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Chrome is a notorious resource hog—one of the reasons many users have abandoned it in favor of other browsers like Firefox, Safari, or even the Chromium-based Edge. But there is some good news for those still using Google’s browser: The company is testing a new setting that could alleviate Chrome’s annoyingly high memory usage.

Here’s how it works. Typically, Chrome checks any open browser tabs for updates once per minute. This process takes up additional RAM with each open tab. That’s not a problem if you only have a couple tabs open (or happen to have a lot of RAM), but you’ll definitely notice lag and other performance issues if you keep tons of tabs open or are running Chrome on an older computer.

The new feature, called Quick Intensive Throttling, reduces background tab check-ins to once every five minutes. Google has published a detailed explanation of the feature, including how they decided on five minute intervals, but the key takeaway is that Quick Intensive Throttling has the potential to significantly reduce Chrome’s RAM use.

Unfortunately, the new setting is still in the testing phase and not available in the main Chrome browser, but you can try it out early by downloading the latest Chrome Canary build and enabling the feature in the experimental flags setting. As Chrome Canary is special build of the browser intended for the testing of unfinished features, this and other experimental flags may not always work correctly. But Canary is also a truly separate browser, so you can download it without overwriting your standard Chrome install and easily swap back to the safety and stability of the public version if you run into issues.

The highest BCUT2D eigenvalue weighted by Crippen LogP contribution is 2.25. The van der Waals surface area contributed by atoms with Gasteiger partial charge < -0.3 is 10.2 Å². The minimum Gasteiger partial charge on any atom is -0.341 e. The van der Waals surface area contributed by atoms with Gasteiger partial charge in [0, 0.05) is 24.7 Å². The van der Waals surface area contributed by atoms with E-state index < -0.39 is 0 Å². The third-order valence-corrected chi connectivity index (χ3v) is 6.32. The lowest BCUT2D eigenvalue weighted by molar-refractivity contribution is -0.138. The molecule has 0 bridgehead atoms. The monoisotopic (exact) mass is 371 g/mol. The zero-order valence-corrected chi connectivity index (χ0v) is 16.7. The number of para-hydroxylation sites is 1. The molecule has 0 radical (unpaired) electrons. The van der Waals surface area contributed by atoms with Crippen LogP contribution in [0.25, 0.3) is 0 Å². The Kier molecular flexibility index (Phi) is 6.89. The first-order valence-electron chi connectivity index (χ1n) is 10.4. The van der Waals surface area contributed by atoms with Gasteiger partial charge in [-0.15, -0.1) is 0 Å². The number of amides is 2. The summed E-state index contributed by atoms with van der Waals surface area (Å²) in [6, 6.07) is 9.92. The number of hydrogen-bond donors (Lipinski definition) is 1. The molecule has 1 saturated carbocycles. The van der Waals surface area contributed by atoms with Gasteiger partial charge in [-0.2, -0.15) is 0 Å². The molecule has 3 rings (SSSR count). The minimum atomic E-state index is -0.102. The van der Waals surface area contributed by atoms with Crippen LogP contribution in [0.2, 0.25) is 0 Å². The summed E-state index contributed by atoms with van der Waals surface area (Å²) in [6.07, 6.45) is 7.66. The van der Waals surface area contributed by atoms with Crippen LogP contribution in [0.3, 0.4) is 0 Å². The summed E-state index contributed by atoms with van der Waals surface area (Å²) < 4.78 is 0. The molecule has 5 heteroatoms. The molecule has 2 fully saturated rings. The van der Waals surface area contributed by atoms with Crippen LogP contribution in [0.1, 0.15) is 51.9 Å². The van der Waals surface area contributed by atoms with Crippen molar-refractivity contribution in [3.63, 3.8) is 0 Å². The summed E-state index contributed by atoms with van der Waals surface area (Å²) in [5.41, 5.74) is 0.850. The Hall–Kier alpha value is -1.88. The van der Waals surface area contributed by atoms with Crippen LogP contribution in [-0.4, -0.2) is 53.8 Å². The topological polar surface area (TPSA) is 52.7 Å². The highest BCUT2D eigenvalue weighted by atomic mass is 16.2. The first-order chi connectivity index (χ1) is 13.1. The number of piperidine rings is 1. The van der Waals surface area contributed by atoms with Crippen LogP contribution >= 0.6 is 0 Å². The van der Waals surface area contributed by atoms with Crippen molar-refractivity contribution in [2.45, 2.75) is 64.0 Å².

How to try Chrome’s new Quick Intensive Throttling setting in Chrome Canary

  1. Download and install Chrome Canary.
  1. Open the browser, then type chrome://flags/#quick-intensive-throttling-after-loading into the search bar to navigate directly to the setting in the experimental flags menu.
  2. Click the drop-down menu next to “Quick intensive throttling after loading” and select “Enabled.”
  3. Restart the browser when prompted to apply the changes.

After those steps are complete, background tabs open in Chrome Canary will now take up less memory. Note that these steps will differ once Quick Intensive Throttling makes it to the stable version of Chrome, but hopefully such a helpful, resource-sparing setting, once finalized, will be simple to enable, or even turned on by default.

For those seeking to reduce their browser footprint without installing an unstable build, check our guide on why Chrome uses so much RAM for tips on how to curb its appetite for your system memory. Fair warning: Those troubleshooting probably won’t reduce your system lag by very much, but they could provide a stopgap while you wait for the more aggressive memory-saving setting to arrive in Chrome proper.

[Bleeping Computer]

  



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